We replicated the results of our previous clinical trial of a chronic disease self-management program in a "real-world" setting. One year after exposure to the program, most patients experienced statistically significant improvements in a variety of health outcomes and had fewer ED visits.

Download full-text

Full-text

Available from: Diana Laurent
  • Source
    • "Several studies have highlighted that higher PE positively influences disease management leading to improvement of health behaviors [32] [33] [34] [35] "
    [Show abstract] [Hide abstract]
    ABSTRACT: Asthma self-management has been recognized as an essential factor for the improvement of asthma outcomes and patients' quality of life (WHO, 2013). Likewise, empowerment and health literacy have been noted as important elements for the management of chronic diseases. To study the influence of health literacy and empowerment on asthma self-management. This cross-sectional study used a self-reported questionnaire assessing health literacy, judgment skills, empowerment, and asthma self-management; 236 patients were recruited from medical offices in Switzerland and Italy. Judgment skills (B=2.28, p<0.001) and empowerment (B=0.19, p<0.05) have a significant and positive influence on several asthma self-management practices such as use of medicines, timely medical consultation, and asthma triggers control whereas health literacy (B=-0.15, p<0.175) appeared to have a negative effect on self-management practices. However, this was not significant. These findings suggest that empowered patients with adequate judgment skills carry out key self-management tasks more appropriately, which in turn will potentially result in better asthma control. This study recommends that both empowerment and judgment skills should be addressed in patient education as they serve as essential motivators to engage patients in these behaviors. Copyright © 2015 Elsevier Ireland Ltd. All rights reserved.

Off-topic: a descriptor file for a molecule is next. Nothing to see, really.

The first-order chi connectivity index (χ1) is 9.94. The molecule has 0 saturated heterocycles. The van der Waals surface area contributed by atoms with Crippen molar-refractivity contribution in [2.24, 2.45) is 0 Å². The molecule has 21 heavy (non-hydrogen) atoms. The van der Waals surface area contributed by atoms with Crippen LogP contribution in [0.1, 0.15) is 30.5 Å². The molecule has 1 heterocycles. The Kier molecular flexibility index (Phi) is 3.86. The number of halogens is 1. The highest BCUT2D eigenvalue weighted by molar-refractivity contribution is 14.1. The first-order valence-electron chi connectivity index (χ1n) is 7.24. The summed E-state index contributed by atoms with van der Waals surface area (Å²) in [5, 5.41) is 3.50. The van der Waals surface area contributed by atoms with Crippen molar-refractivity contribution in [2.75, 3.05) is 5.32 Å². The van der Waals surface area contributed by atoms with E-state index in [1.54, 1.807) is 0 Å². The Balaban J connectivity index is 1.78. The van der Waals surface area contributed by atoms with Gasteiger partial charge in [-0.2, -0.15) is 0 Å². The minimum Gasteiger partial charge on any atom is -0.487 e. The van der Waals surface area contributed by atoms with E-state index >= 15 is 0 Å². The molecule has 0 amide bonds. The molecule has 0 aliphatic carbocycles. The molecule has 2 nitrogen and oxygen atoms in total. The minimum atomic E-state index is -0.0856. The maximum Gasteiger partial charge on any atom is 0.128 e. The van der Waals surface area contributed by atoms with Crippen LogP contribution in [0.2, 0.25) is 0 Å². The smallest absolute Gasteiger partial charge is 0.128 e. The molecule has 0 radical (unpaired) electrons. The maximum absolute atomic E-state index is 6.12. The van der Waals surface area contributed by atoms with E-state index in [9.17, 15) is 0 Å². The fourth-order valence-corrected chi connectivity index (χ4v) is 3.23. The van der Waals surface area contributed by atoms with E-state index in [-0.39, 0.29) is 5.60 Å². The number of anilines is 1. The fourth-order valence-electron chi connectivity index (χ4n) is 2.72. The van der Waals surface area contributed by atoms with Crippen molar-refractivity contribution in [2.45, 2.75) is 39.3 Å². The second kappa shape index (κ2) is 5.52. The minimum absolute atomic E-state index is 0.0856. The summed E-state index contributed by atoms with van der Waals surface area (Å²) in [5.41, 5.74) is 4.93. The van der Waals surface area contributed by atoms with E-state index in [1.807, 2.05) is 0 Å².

Full-text · Article · Apr 2015 · Patient Education and Counseling